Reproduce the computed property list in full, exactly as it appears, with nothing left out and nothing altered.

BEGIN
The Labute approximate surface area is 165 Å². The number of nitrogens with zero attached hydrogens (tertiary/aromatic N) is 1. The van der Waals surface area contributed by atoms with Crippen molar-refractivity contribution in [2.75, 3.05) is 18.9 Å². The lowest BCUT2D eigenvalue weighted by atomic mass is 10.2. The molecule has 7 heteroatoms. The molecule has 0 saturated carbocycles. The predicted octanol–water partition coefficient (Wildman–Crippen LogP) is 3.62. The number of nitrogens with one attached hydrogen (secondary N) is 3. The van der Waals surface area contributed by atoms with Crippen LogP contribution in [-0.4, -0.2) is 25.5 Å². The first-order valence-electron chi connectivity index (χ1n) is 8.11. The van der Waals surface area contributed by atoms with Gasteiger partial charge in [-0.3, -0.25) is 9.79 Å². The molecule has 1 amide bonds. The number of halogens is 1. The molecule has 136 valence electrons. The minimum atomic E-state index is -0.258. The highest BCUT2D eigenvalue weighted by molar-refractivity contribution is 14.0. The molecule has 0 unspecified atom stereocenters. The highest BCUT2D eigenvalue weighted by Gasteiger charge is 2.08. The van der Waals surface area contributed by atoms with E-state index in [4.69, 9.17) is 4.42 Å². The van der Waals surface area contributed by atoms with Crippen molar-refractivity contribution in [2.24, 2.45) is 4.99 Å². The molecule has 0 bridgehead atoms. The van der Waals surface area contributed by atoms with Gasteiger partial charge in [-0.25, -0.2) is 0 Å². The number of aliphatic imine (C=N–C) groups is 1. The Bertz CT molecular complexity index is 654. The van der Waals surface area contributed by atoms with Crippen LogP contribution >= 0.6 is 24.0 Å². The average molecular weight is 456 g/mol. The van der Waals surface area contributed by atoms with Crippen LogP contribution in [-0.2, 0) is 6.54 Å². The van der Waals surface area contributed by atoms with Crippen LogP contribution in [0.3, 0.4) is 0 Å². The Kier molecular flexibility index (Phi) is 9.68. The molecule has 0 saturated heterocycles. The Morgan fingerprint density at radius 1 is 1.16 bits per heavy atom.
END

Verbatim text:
The Labute approximate surface area is 165 Å². The number of nitrogens with zero attached hydrogens (tertiary/aromatic N) is 1. The van der Waals surface area contributed by atoms with Crippen molar-refractivity contribution in [2.75, 3.05) is 18.9 Å². The lowest BCUT2D eigenvalue weighted by atomic mass is 10.2. The molecule has 7 heteroatoms. The molecule has 0 saturated carbocycles. The predicted octanol–water partition coefficient (Wildman–Crippen LogP) is 3.62. The number of nitrogens with one attached hydrogen (secondary N) is 3. The van der Waals surface area contributed by atoms with Crippen LogP contribution in [-0.4, -0.2) is 25.5 Å². The first-order valence-electron chi connectivity index (χ1n) is 8.11. The van der Waals surface area contributed by atoms with Gasteiger partial charge in [-0.3, -0.25) is 9.79 Å². The molecule has 1 amide bonds. The number of halogens is 1. The molecule has 136 valence electrons. The minimum atomic E-state index is -0.258. The highest BCUT2D eigenvalue weighted by molar-refractivity contribution is 14.0. The molecule has 0 unspecified atom stereocenters. The highest BCUT2D eigenvalue weighted by Gasteiger charge is 2.08. The van der Waals surface area contributed by atoms with E-state index in [4.69, 9.17) is 4.42 Å². The van der Waals surface area contributed by atoms with Crippen molar-refractivity contribution in [2.24, 2.45) is 4.99 Å². The molecule has 0 bridgehead atoms. The van der Waals surface area contributed by atoms with Gasteiger partial charge in [-0.25, -0.2) is 0 Å². The number of aliphatic imine (C=N–C) groups is 1. The Bertz CT molecular complexity index is 654. The van der Waals surface area contributed by atoms with Crippen LogP contribution >= 0.6 is 24.0 Å². The average molecular weight is 456 g/mol. The van der Waals surface area contributed by atoms with Crippen LogP contribution in [-0.2, 0) is 6.54 Å². The van der Waals surface area contributed by atoms with Crippen LogP contribution in [0.3, 0.4) is 0 Å². The Kier molecular flexibility index (Phi) is 9.68. The molecule has 0 saturated heterocycles. The Morgan fingerprint density at radius 1 is 1.16 bits per heavy atom.